Mutations in Sizn1 (Zcchc12), a novel transcriptional co-activator in the BMP signaling pathway, are associated with X-linked mental retardation. Previously, we demonstrated that Sizn1 positively modulates the BMP signal by interacting with Smad family members and cAMP-responsive element-binding protein-binding protein. To further define the molecular basis of Sizn1 function, we have explored its subcellular localization and generated various deletion mutants to carry out domain analyses. Here, we report that Sizn1 localizes to promyelocytic leukemia protein nuclear bodies (PML-NBs). Sizn1 deletion mutants that disrupt the MA homologous domain or the middle region fail to target to the PML-NB. We show that two SUMO interaction motifs (SIMs) in Sizn1 can bind to SUMO and govern SUMO conjugation to Sizn1 in the absence of the consensus motif for SUMO attachment. Interestingly, the SIM mutant Sizn1 localizes to nuclear bodies, but not to PML-NBs. Thus, SIMs mediate the localization of Sizn1 to PML-NB. Interestingly, mutations in SIM sequences and deletion of the MA homologous domain also affected the transcriptional co-activation function of a Sizn1. Taken together, our data indicate that the SIMs in Sizn1 are required for its PML-NB localization and for the full transcriptional co-activation function in BMP signaling.
High grade gliomas such as glioblastoma multiforme express multiple members of the epithelial sodium channel (ENaC)/Degenerin family, characteristically displaying a basally active amiloride-sensitive cation current not seen in normal human astrocytes or lower grade gliomas. Using quantitative real time PCR, we have shown higher expression of ASIC1, αENaC, and γENaC in D54-MG human glioblastoma multiforme cells compared with primary human astrocytes. We hypothesize that this glioma current is mediated by a hybrid channel composed of a mixture of ENaC and acid-sensing ion channel (ASIC) subunits. To test this hypothesis we made dominant negative cDNAs for ASIC1, αENaC, γENaC, and δENaC. D54-MG cells transfected with the dominant negative constructs for ASIC1, αENaC, or γENaC showed reduced protein expression and a significant reduction in the amiloride-sensitive whole cell current as compared with untransfected D54-MG cells. Knocking down αENaC or γENaC also abolished the high PK+/PNa+ of D54-MG cells. Knocking down δENaC in D54-MG cells reduced δENaC protein expression but had no effect on either the whole cell current or K+ permeability. Using co-immunoprecipitation we show interactions between ASIC1, αENaC, and γENaC...
CUL4A and CUL4B, which are derived from the same ancestor, CUL4, encode scaffold proteins that organize cullin-RING ubiquitin ligase (E3) complexes. Recent genetic studies have shown that germ line mutation in CUL4B can cause mental retardation, short stature, and other abnormalities in humans. CUL4A was observed to be overexpressed in breast and hepatocellular cancers, although no germ line mutation in human CUL4A has been reported. Although CUL4A has been known to be involved in a number of cellular processes, including DNA repair and cell cycle regulation, little is known about whether CUL4B has similar functions. In this report, we tested the functional importance of CUL4B in cell proliferation and characterized the nuclear localization signal (NLS) that is essential for its function. We found that RNA interference silencing of CUL4B led to an inhibition of cell proliferation and a prolonged S phase, due to the overaccumulation of cyclin E, a substrate targeted by CUL4B for ubiquitination. We showed that, unlike CUL4A and other cullins that carry their NLS in their C termini, NLS in CUL4B is located in its N terminus, between amino acid 37 and 40, KKRK. This NLS could bind to importin α1, α3, and α5. NLS-deleted CUL4B was distributed in cytoplasm and failed to promote cell proliferation. Therefore...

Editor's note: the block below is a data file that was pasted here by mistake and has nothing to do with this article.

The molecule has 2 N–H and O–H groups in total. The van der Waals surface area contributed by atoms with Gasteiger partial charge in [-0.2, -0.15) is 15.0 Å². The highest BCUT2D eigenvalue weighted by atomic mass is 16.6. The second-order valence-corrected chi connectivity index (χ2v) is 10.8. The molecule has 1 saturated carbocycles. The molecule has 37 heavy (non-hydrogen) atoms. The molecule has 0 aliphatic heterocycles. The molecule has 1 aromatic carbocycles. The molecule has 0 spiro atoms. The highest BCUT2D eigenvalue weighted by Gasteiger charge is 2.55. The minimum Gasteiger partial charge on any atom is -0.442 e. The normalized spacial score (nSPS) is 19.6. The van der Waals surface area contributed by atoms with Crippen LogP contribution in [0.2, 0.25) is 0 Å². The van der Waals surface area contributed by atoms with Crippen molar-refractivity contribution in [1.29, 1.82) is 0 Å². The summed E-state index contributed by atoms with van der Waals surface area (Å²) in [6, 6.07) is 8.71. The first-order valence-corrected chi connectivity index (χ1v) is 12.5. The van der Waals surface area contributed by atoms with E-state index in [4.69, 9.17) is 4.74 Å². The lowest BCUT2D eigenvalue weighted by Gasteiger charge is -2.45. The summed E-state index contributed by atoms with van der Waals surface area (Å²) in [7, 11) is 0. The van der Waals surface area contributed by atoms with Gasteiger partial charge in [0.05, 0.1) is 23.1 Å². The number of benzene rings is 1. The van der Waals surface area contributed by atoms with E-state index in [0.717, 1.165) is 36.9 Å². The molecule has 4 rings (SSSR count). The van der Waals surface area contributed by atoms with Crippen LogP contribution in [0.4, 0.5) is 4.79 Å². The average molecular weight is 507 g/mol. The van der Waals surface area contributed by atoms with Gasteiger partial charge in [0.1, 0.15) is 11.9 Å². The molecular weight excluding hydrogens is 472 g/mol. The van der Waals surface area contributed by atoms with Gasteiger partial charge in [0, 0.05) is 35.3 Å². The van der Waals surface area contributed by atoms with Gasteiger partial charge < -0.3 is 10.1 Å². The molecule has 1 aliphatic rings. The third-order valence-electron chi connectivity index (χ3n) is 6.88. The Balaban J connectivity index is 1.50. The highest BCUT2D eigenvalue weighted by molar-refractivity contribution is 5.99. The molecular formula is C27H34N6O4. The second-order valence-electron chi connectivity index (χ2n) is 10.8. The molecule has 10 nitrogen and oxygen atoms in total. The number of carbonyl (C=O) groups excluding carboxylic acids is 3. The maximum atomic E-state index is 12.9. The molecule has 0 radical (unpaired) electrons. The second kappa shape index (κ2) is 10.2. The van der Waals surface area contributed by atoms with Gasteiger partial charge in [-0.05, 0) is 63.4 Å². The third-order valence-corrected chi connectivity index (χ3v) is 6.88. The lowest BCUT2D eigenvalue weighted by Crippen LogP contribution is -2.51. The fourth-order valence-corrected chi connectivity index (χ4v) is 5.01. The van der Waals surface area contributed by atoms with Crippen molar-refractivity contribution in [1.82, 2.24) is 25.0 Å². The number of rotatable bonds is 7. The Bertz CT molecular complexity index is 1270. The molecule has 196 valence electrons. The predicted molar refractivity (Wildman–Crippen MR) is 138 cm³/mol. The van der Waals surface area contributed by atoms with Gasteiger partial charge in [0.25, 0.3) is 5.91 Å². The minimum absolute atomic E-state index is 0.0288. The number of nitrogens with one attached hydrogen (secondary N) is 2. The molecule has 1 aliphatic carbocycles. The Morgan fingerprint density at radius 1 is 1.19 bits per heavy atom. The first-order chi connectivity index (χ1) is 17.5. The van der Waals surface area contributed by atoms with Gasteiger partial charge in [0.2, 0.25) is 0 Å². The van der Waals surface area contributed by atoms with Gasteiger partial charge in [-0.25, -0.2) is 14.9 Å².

Over the last few years, evidence has accumulated revealing the unexpected potential of committed mammalian cells to convert to a different phenotype via a process called transdifferentiation or adult cell reprogramming. These findings may have major practical implications because this process may facilitate the generation of functional autologous tissues that can be used for replacing malfunctioning organs. An instructive role for transcription factors in diverting the developmental fate of cells in adult tissues has been demonstrated when adult human liver cells were induced to transdifferentiate to the pancreatic endocrine lineage upon ectopic expression of the pancreatic master regulator PDX-1 (pancreatic and duodenal homeobox gene 1). Since organogenesis and lineage commitment are affected also by developmental signals generated in response to environmental triggers, we have now analyzed whether the hormone GLP-1 (glucogen-like peptide-1) documented to play a role in pancreatic beta cell differentiation, maturation, and survival, can also increase the efficiency of liver to pancreas transdifferentiation. We demonstrate that the GLP-1R agonist, exendin-4, significantly improves the efficiency of PDX-1-mediated transdifferentiation. Exendin-4 affects the transdifferentiation process at two distinct steps; it increases the proliferation of liver cells predisposed to transdifferentiated in response to PDX-1 and promotes the maturation of transdifferentiated cells along the pancreatic lineage. Liver cell reprogramming toward the pancreatic beta cell lineage has been suggested as a strategy for functional replacement of the ablated insulin-producing cells in diabetics. Understanding the cellular and molecular basis of the transdifferentiation process will allow us to increase the efficiency of the reprogramming process and optimize its therapeutic merit.